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Trump insists US downed Iranian drone, Tehran denies

Saturday, July 20, 2019

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WASHINGTON, DC, United States (AFP) — President Donald Trump insisted yesterday that the military had downed an Iranian drone that was threatening a US naval vessel in the strategic Strait of Hormuz, despite denials from Tehran.

Trump, speaking to reporters in the Oval Office, also warned Iran against doing anything “foolish”, saying it would pay a heavy price if it did so.

“No doubt about it, no — we shot it down,” Trump said at a White House event honouring the Apollo 11 astronauts.

Trump's National Security Advisor John Bolton added: “There is no question that this was an Iranian drone.”

The president was asked if he was concerned about the potential for a clash with Iran.

“Not at all,” he said. “We have the greatest ships, the most deadly ships, we don't want to have to use them, but they're the most deadly ships ever conceived.

“And we hope for their sake they don't do anything foolish. If they do, they will pay a price like nobody's ever paid a price,” Trump said.

Iran categorically denied US claims that a drone was brought down, saying all its craft were accounted for and jesting that American forces may have destroyed their own aircraft by mistake.

The latest incident in the Strait comes amid soaring tensions after Iran shot down a US drone last month.

On Thursday, Trump said the USS Boxer downed an Iranian drone that threatened the amphibious assault ship as it was entering the Strait.

Iran's armed forces dismissed Trump's assertion as “baseless and delusional”, but admitted one of their drones was flying near the US ship.

“All of (Iran's) drones... have safely returned to their bases,” said armed forces spokesman Brigadier General Abolfazl Shekarchi.

“There have been no reports of a confrontation with the American USS Boxer,” he said, quoted by Tasnim news agency.

Yesterday a US official said Washington has “very clear evidence” that it downed the drone but gave no further details.

“If you fly too close to our ships, you're going to get shot down,” the official said.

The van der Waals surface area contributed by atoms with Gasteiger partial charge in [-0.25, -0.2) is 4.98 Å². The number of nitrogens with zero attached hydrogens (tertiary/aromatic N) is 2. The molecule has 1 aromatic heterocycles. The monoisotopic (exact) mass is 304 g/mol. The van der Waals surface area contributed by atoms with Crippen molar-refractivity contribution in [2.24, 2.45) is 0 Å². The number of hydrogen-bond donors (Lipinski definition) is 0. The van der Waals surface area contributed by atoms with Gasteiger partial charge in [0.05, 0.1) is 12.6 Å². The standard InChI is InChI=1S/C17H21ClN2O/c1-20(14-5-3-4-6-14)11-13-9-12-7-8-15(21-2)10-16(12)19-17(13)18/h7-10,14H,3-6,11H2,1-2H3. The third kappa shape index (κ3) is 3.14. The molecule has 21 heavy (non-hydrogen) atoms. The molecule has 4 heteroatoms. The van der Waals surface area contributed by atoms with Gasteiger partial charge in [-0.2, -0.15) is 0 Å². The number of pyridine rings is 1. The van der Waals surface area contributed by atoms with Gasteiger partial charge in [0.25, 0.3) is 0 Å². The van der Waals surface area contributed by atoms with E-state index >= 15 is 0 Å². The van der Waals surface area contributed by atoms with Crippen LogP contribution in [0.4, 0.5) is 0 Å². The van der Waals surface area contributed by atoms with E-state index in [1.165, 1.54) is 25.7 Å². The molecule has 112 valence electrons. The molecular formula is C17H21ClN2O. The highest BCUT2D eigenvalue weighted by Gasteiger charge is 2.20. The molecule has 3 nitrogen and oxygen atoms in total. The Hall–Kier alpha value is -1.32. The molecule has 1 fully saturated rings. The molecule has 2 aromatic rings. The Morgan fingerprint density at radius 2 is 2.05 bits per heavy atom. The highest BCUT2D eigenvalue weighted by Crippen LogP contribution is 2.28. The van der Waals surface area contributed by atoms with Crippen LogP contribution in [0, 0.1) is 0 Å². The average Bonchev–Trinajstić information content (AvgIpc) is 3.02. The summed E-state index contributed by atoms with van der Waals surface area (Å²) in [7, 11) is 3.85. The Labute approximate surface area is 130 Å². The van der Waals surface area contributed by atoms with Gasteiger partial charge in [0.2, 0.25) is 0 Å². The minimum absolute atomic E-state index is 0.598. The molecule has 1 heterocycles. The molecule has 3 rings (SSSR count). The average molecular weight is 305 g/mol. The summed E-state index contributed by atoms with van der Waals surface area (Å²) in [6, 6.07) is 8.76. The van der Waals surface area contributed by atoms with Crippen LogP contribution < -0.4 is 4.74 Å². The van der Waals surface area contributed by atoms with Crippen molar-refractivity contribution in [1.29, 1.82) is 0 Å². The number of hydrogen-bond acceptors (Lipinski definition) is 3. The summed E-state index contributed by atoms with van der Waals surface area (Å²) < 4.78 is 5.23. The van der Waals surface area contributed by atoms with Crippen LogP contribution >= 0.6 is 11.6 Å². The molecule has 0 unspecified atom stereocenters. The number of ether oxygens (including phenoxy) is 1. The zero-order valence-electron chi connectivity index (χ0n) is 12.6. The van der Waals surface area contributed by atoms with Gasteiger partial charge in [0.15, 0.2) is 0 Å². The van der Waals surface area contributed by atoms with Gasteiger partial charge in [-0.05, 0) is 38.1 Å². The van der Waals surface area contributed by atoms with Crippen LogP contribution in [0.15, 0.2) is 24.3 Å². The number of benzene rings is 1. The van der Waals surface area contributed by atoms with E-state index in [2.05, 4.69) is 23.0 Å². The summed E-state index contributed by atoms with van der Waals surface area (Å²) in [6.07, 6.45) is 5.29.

The Revolutionary Guards said they would publish photos taken by one of their drones of the USS Boxer.

Images were transmitted to base “before and even after the time Americans claim” the drone was destroyed, they said in a statement on their Sepahnews website.

The Pentagon said the ship “was in international waters” when the drone approached.

Iran's Deputy Foreign Minister Abbas Araghchi tweeted that the USS Boxer may have shot down a US drone by mistake.

In June, Iran shot down an American surveillance drone it said was flying in its airspace, a claim denied by Washington.

Trump called off retaliatory strikes at the last minute following the incident.

Iran, meanwhile, has rejected US accusations that it was behind a series of recent tanker attacks off the United Arab Emirates coast and the Gulf of Oman.

The tanker troubles further intensified on July 4, when Gibraltar detained an Iranian vessel with the help of British Royal Marines.

Gibraltar's Supreme Court ruled on Friday that the Grace 1 supertanker can be detained for 30 more days.

US officials believe the vessel was destined for Syria to deliver oil, in violation of European Union and US sanctions.

Iran branded the seizure “piracy”, and a week later London said Iranian boats menaced a British tanker in the Gulf before they were driven off by a Royal Navy frigate.

The incidents have raised fears of a regional conflict involving the US and its allies in the Gulf, through which nearly a third of the world's oil is transported.

General Hossein Salami, the top commander of Iran's Guards, said they were not seeking to “initiate a war” but would respond to hostilities.

His comments came after the Guards said Thursday they had seized a “foreign tanker” believed to be the Panamanian-flagged vessel Riah and its crew.

Iran's Revolutionary Guards accuse the ship of smuggling Iranian fuel.

US Central Command chief Kenneth McKenzie pledged Thursday to work “aggressively” with partners to ensure freedom of navigation in Gulf waters.

But the Guards' deputy chief said the United States would soon realise “it is not in its interest at all to stay in the region”.

US forces are under mounting “psychological pressure” in the Gulf, Brigadier-General Ali Fadavi was quoted by Tasnim as saying.

The drone incident comes amid a threatened breakdown of the 2015 Iran nuclear agreement, with Washington steadily ratcheting up economically debilitating sanctions on Tehran a year after unilaterally quitting the deal.

Earlier this month, Tehran purposely surpassed the deal's caps on uranium enrichment, aiming to pressure the remaining parties to make good on their promises to support Iran economically.

Iran has repeatedly threatened to close the Strait of Hormuz if Tehran's oil exports are blocked through sanctions.


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